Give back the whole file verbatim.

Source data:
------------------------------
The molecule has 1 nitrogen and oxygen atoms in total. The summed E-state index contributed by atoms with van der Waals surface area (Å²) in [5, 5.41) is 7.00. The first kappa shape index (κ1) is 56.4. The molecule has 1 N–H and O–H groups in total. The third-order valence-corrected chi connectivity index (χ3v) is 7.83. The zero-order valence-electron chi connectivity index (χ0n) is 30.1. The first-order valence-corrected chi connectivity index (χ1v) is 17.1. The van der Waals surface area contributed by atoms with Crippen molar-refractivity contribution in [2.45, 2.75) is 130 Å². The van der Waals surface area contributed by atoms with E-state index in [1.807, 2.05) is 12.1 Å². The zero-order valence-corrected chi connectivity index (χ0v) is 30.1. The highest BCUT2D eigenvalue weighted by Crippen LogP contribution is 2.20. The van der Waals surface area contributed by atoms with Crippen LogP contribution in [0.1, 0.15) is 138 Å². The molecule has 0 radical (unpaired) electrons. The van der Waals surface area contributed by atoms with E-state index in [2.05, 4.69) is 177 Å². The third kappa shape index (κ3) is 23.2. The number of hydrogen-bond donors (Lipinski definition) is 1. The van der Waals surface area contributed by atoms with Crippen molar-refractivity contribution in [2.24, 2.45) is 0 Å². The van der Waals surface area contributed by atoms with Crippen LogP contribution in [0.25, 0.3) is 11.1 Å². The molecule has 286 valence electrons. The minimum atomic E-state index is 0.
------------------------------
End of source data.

The molecule has 1 nitrogen and oxygen atoms in total. The summed E-state index contributed by atoms with van der Waals surface area (Å²) in [5, 5.41) is 7.00. The first kappa shape index (κ1) is 56.4. The molecule has 1 N–H and O–H groups in total. The third-order valence-corrected chi connectivity index (χ3v) is 7.83. The zero-order valence-electron chi connectivity index (χ0n) is 30.1. The first-order valence-corrected chi connectivity index (χ1v) is 17.1. The van der Waals surface area contributed by atoms with Crippen molar-refractivity contribution in [2.45, 2.75) is 130 Å². The van der Waals surface area contributed by atoms with E-state index in [1.807, 2.05) is 12.1 Å². The zero-order valence-corrected chi connectivity index (χ0v) is 30.1. The highest BCUT2D eigenvalue weighted by Crippen LogP contribution is 2.20. The van der Waals surface area contributed by atoms with Crippen LogP contribution in [0.1, 0.15) is 138 Å². The molecule has 0 radical (unpaired) electrons. The van der Waals surface area contributed by atoms with E-state index in [2.05, 4.69) is 177 Å². The third kappa shape index (κ3) is 23.2. The number of hydrogen-bond donors (Lipinski definition) is 1. The van der Waals surface area contributed by atoms with Crippen molar-refractivity contribution in [2.24, 2.45) is 0 Å². The van der Waals surface area contributed by atoms with Crippen LogP contribution in [0.25, 0.3) is 11.1 Å². The molecule has 286 valence electrons. The minimum atomic E-state index is 0.